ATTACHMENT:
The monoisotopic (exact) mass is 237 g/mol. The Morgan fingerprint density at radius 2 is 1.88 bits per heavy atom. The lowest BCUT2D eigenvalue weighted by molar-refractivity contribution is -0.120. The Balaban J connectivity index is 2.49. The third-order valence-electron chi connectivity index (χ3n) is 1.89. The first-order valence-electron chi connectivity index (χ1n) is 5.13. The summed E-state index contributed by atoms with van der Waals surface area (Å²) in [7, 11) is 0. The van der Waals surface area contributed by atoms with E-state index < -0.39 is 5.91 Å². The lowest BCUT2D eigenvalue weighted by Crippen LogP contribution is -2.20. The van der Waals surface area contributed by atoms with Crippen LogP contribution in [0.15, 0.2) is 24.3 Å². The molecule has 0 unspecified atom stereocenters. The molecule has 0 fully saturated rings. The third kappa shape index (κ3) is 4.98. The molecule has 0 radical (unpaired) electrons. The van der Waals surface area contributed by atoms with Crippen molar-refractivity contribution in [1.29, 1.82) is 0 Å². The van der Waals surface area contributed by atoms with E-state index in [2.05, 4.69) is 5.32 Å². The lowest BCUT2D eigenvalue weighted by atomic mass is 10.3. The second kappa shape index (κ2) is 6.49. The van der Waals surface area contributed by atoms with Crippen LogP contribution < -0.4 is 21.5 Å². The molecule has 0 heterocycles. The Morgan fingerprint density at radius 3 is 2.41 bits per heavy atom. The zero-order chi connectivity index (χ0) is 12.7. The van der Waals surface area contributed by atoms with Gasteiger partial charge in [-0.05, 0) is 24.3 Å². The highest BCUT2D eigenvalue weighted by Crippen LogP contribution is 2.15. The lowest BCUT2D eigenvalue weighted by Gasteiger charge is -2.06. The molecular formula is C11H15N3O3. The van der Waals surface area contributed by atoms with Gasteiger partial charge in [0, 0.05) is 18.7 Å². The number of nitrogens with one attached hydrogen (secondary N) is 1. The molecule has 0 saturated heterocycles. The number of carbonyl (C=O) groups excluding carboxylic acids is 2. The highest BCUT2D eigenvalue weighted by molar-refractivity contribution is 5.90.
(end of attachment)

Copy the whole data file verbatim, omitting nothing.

The monoisotopic (exact) mass is 237 g/mol. The Morgan fingerprint density at radius 2 is 1.88 bits per heavy atom. The lowest BCUT2D eigenvalue weighted by molar-refractivity contribution is -0.120. The Balaban J connectivity index is 2.49. The third-order valence-electron chi connectivity index (χ3n) is 1.89. The first-order valence-electron chi connectivity index (χ1n) is 5.13. The summed E-state index contributed by atoms with van der Waals surface area (Å²) in [7, 11) is 0. The van der Waals surface area contributed by atoms with E-state index < -0.39 is 5.91 Å². The lowest BCUT2D eigenvalue weighted by Crippen LogP contribution is -2.20. The van der Waals surface area contributed by atoms with Crippen LogP contribution in [0.15, 0.2) is 24.3 Å². The molecule has 0 unspecified atom stereocenters. The molecule has 0 fully saturated rings. The third kappa shape index (κ3) is 4.98. The molecule has 0 radical (unpaired) electrons. The van der Waals surface area contributed by atoms with Crippen molar-refractivity contribution in [1.29, 1.82) is 0 Å². The van der Waals surface area contributed by atoms with E-state index in [2.05, 4.69) is 5.32 Å². The lowest BCUT2D eigenvalue weighted by atomic mass is 10.3. The second kappa shape index (κ2) is 6.49. The van der Waals surface area contributed by atoms with Crippen LogP contribution < -0.4 is 21.5 Å². The molecule has 0 heterocycles. The Morgan fingerprint density at radius 3 is 2.41 bits per heavy atom. The zero-order chi connectivity index (χ0) is 12.7. The van der Waals surface area contributed by atoms with Gasteiger partial charge in [-0.05, 0) is 24.3 Å². The highest BCUT2D eigenvalue weighted by Crippen LogP contribution is 2.15. The lowest BCUT2D eigenvalue weighted by Gasteiger charge is -2.06. The molecular formula is C11H15N3O3. The van der Waals surface area contributed by atoms with Gasteiger partial charge in [0, 0.05) is 18.7 Å². The number of nitrogens with one attached hydrogen (secondary N) is 1. The molecule has 0 saturated heterocycles. The number of carbonyl (C=O) groups excluding carboxylic acids is 2. The highest BCUT2D eigenvalue weighted by molar-refractivity contribution is 5.90.